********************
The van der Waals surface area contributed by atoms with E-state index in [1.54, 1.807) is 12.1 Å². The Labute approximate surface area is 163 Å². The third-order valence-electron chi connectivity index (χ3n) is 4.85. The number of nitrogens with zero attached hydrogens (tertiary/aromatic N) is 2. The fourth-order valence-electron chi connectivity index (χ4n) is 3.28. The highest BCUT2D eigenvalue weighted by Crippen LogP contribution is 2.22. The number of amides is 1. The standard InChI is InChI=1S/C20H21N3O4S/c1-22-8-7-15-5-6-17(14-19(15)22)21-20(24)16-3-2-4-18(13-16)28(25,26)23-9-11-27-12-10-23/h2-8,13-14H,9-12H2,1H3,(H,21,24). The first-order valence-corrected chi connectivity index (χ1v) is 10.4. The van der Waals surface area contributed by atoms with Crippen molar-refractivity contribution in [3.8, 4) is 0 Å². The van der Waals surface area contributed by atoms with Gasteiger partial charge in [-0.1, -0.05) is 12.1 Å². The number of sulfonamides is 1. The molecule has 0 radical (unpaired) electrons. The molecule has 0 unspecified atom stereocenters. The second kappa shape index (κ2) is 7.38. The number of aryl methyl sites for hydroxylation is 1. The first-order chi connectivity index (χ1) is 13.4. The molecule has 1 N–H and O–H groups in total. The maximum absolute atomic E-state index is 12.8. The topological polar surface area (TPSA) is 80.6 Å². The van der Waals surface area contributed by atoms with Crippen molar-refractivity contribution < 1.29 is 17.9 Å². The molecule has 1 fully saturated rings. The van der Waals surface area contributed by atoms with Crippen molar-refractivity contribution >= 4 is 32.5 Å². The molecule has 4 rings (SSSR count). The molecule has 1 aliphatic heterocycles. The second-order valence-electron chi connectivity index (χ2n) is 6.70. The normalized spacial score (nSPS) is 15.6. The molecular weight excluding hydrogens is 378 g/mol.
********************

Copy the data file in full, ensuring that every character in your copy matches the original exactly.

The van der Waals surface area contributed by atoms with E-state index in [1.54, 1.807) is 12.1 Å². The Labute approximate surface area is 163 Å². The third-order valence-electron chi connectivity index (χ3n) is 4.85. The number of nitrogens with zero attached hydrogens (tertiary/aromatic N) is 2. The fourth-order valence-electron chi connectivity index (χ4n) is 3.28. The highest BCUT2D eigenvalue weighted by Crippen LogP contribution is 2.22. The number of amides is 1. The standard InChI is InChI=1S/C20H21N3O4S/c1-22-8-7-15-5-6-17(14-19(15)22)21-20(24)16-3-2-4-18(13-16)28(25,26)23-9-11-27-12-10-23/h2-8,13-14H,9-12H2,1H3,(H,21,24). The first-order valence-corrected chi connectivity index (χ1v) is 10.4. The van der Waals surface area contributed by atoms with Crippen molar-refractivity contribution in [3.8, 4) is 0 Å². The van der Waals surface area contributed by atoms with Gasteiger partial charge in [-0.1, -0.05) is 12.1 Å². The number of sulfonamides is 1. The molecule has 0 radical (unpaired) electrons. The molecule has 0 unspecified atom stereocenters. The second kappa shape index (κ2) is 7.38. The number of aryl methyl sites for hydroxylation is 1. The first-order chi connectivity index (χ1) is 13.4. The molecule has 1 N–H and O–H groups in total. The maximum absolute atomic E-state index is 12.8. The topological polar surface area (TPSA) is 80.6 Å². The van der Waals surface area contributed by atoms with Crippen molar-refractivity contribution < 1.29 is 17.9 Å². The molecule has 1 fully saturated rings. The van der Waals surface area contributed by atoms with Crippen molar-refractivity contribution >= 4 is 32.5 Å². The molecule has 4 rings (SSSR count). The molecule has 1 aliphatic heterocycles. The second-order valence-electron chi connectivity index (χ2n) is 6.70. The normalized spacial score (nSPS) is 15.6. The molecular weight excluding hydrogens is 378 g/mol.